Coins and Antiquities Consignment Shop
  Welcome Guest. Please login or register. All items are guaranteed authentic for eternity! Please call us if you have questions 252-646-1958. Thanks for your business! Welcome Guest. Please login or register. Internet challenged? We are happy to take your order over the phone. Please call if you have questions 252-646-1958. Thanks for your business!

Catalog Main Menu
Fine Coins Showcase

Antiquities Showcase
Recent Additions
Recent Price Reductions

Show empty categories
Shop Search
Shopping Cart
Contact Us
About Forum
Shopping at Forum
Our Guarantee
Payment Options
Shipping Options & Fees
Privacy & Security
Forum Staff
Selling Your Coins
Identifying Your Coin
FAQs
Home ▸ Catalog ▸ Greek Coins ▸ Geographic - All Periods ▸ North Africa ▸ Other North AfricaView Options:  |  |  | 

Other North Africa

Tamouda, Mauretania, 1st Century B.C.

Click for a larger photo
Tamuda (Tamusia) was founded by Berbers in the 3rd century B.C. There was likely a Phoenician presence in the next century, mainly for commerce. Rome occupied Tamuda during the reign of Augustus. Around 42 A.D., it was leveled by Roman garrisons during an insurrection. It was replaced with a fortified settlement, later a Roman castrum, and grew to be a major city of Mauretania Tingitana. Industry included fish salting and purple dye production. The region became fully Romanized, Christian and "pacified." By the time the Vandals arrived in the fifth century the city had disappeared from history and may have already been abandoned.
GB84542. Bronze AE 16, cf. Mazard 587 (anepigraphic), SNG Cop 719 (same), Mller Afrique 242 (neo-Punic TMDT behind head), SRCV II 6653 (same), F/VF, rough, dark green patina, weight 2.454 g, maximum diameter 15.7 mm, die axis 0o, Tamouda (near Tetouan, Morocco) mint, 2nd - 1st Century B.C.; obverse bearded head right; reverse two heads of grain, meander symbol and pellet between them; ex-RBW Collection; rare; $140.00 (124.60)


Tamouda, Mauretania, 1st Century B.C.

Click for a larger photo
Tamuda (Tamusia) was founded by Berbers in the 3rd century B.C. There was likely a Phoenician presence in the next century, mainly for commerce. Rome occupied Tamuda during the reign of Augustus. Around 42 A.D., it was leveled by Roman garrisons during an insurrection. It was replaced with a fortified settlement, later a Roman castrum, and grew to be a major city of Mauretania Tingitana. Industry included fish salting and purple dye production. The region became fully Romanized, Christian and "pacified." By the time the Vandals arrived in the fifth century the city had disappeared from history and may have already been abandoned.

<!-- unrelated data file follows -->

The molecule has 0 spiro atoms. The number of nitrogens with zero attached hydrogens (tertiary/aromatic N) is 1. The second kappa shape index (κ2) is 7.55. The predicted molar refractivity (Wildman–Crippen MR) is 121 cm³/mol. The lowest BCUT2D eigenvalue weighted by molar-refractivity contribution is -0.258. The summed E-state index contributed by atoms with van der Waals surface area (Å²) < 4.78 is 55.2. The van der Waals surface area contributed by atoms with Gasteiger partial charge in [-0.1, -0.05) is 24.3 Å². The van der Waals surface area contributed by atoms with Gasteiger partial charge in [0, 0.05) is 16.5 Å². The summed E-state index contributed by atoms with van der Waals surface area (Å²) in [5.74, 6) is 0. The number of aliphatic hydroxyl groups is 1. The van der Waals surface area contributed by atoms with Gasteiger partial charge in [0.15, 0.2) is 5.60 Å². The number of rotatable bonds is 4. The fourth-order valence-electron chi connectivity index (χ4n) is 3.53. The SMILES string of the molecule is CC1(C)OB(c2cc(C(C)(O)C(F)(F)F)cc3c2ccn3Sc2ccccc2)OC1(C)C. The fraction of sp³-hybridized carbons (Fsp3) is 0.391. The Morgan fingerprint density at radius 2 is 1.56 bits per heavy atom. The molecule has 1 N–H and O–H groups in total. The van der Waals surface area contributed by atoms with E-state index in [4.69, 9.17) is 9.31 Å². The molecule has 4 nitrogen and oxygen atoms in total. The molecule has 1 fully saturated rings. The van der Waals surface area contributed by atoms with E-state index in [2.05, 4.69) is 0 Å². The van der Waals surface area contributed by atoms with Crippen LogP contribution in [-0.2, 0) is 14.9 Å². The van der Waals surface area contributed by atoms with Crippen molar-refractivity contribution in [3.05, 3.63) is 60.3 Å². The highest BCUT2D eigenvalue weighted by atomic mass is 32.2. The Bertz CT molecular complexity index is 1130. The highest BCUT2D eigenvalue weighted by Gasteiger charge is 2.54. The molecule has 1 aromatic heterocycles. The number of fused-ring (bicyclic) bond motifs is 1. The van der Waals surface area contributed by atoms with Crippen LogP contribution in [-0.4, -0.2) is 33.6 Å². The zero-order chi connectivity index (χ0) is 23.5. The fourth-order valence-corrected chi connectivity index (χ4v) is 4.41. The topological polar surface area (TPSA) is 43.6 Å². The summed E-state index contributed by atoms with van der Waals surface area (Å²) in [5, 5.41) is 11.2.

GB84555. Bronze AE 16, Mazard 585, SNG Cop 718, Mller Afrique 242, SRCV II 6653, aVF, well centered, corrosion, weight 2.221 g, maximum diameter 15.8 mm, die axis 45o, Tamouda (near Tetouan, Morocco) mint, 2nd - 1st Century B.C.; obverse bearded head right, neo-Punic inscription behind head: TMDT (or similar); reverse two heads of grain, meander symbol and pellet between them; rare; SOLD







CLICK HERE TO SEE MORE FROM THIS CATEGORY - FORVM's PRIOR SALES


REFERENCES

Alexandropoulos, J. Les monnaies de l'Afrique antique: 400 av. J.-C. - 40 ap. J.-C. (Toulouse, 2000).
Burnett, A., M. Amandry, et al. Roman Provincial Coinage. (1992 - ).
Babelon, J. Catalogue de la collection de Luynes: monnaies greques. (Paris, 1924-1936).
Falbe, C. & J. Lindberg. Numismatique de L'Ancienne Afrique. (Copenhagen, 1860-1862).
Mller, L. et. al. Numismatique de l'ancienne Afrique. (Copenhagen, 1860-1862).
Sear, D. Greek Coins and Their Values, Vol. 2, Asia and Africa. (London, 1979).
Sear, D. Greek Imperial Coins and Their Values. (London, 1982).
Strauss, P. Collection Maurice Laffaille - monnaies grecques en bronze. (Ble, 1990).
Sylloge Nummorum Graecorum, Denmark, The Royal Collection of Coins and Medals, Danish National Museum, Vol. 8: Egypt, North Africa, Spain - Gaul. (1994).

Catalog current as of Wednesday, June 28, 2017.
Page created in 0.78 seconds
Other North Africa